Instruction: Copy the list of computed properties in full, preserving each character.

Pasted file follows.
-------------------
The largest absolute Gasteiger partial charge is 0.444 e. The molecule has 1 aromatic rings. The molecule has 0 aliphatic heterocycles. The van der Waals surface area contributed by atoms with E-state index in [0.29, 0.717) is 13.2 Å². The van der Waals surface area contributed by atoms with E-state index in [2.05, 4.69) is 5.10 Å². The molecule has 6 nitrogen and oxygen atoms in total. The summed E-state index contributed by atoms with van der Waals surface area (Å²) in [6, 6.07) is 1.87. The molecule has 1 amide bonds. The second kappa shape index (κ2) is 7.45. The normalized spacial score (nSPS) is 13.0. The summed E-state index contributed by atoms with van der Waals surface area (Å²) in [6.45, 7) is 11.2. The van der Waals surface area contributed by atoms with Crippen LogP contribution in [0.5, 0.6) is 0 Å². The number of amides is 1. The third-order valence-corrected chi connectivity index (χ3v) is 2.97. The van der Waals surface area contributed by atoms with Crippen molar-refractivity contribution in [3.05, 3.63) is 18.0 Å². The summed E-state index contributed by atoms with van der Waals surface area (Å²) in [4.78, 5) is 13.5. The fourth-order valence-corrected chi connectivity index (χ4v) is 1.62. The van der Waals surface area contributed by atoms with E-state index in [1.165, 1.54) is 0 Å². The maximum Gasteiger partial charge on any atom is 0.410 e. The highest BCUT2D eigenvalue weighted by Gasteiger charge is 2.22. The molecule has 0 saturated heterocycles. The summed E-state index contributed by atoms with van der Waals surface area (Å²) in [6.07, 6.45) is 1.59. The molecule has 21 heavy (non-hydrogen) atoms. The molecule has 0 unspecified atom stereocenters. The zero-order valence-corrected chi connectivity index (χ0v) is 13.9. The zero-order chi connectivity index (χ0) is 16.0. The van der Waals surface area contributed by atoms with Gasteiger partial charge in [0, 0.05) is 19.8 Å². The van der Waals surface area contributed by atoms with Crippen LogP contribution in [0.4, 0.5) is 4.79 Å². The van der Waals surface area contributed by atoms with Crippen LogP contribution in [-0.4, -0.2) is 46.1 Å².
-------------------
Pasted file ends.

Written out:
The largest absolute Gasteiger partial charge is 0.444 e. The molecule has 1 aromatic rings. The molecule has 0 aliphatic heterocycles. The van der Waals surface area contributed by atoms with E-state index in [0.29, 0.717) is 13.2 Å². The van der Waals surface area contributed by atoms with E-state index in [2.05, 4.69) is 5.10 Å². The molecule has 6 nitrogen and oxygen atoms in total. The summed E-state index contributed by atoms with van der Waals surface area (Å²) in [6, 6.07) is 1.87. The molecule has 1 amide bonds. The second kappa shape index (κ2) is 7.45. The normalized spacial score (nSPS) is 13.0. The summed E-state index contributed by atoms with van der Waals surface area (Å²) in [6.45, 7) is 11.2. The van der Waals surface area contributed by atoms with Crippen LogP contribution in [0.5, 0.6) is 0 Å². The number of amides is 1. The third-order valence-corrected chi connectivity index (χ3v) is 2.97. The van der Waals surface area contributed by atoms with Crippen molar-refractivity contribution in [3.05, 3.63) is 18.0 Å². The summed E-state index contributed by atoms with van der Waals surface area (Å²) in [4.78, 5) is 13.5. The fourth-order valence-corrected chi connectivity index (χ4v) is 1.62. The van der Waals surface area contributed by atoms with E-state index in [1.165, 1.54) is 0 Å². The maximum Gasteiger partial charge on any atom is 0.410 e. The highest BCUT2D eigenvalue weighted by Gasteiger charge is 2.22. The molecule has 0 saturated heterocycles. The summed E-state index contributed by atoms with van der Waals surface area (Å²) in [6.07, 6.45) is 1.59. The molecule has 21 heavy (non-hydrogen) atoms. The molecule has 0 unspecified atom stereocenters. The zero-order valence-corrected chi connectivity index (χ0v) is 13.9. The zero-order chi connectivity index (χ0) is 16.0. The van der Waals surface area contributed by atoms with Gasteiger partial charge in [0, 0.05) is 19.8 Å². The van der Waals surface area contributed by atoms with Crippen LogP contribution in [0.4, 0.5) is 4.79 Å². The van der Waals surface area contributed by atoms with Crippen LogP contribution in [-0.4, -0.2) is 46.1 Å².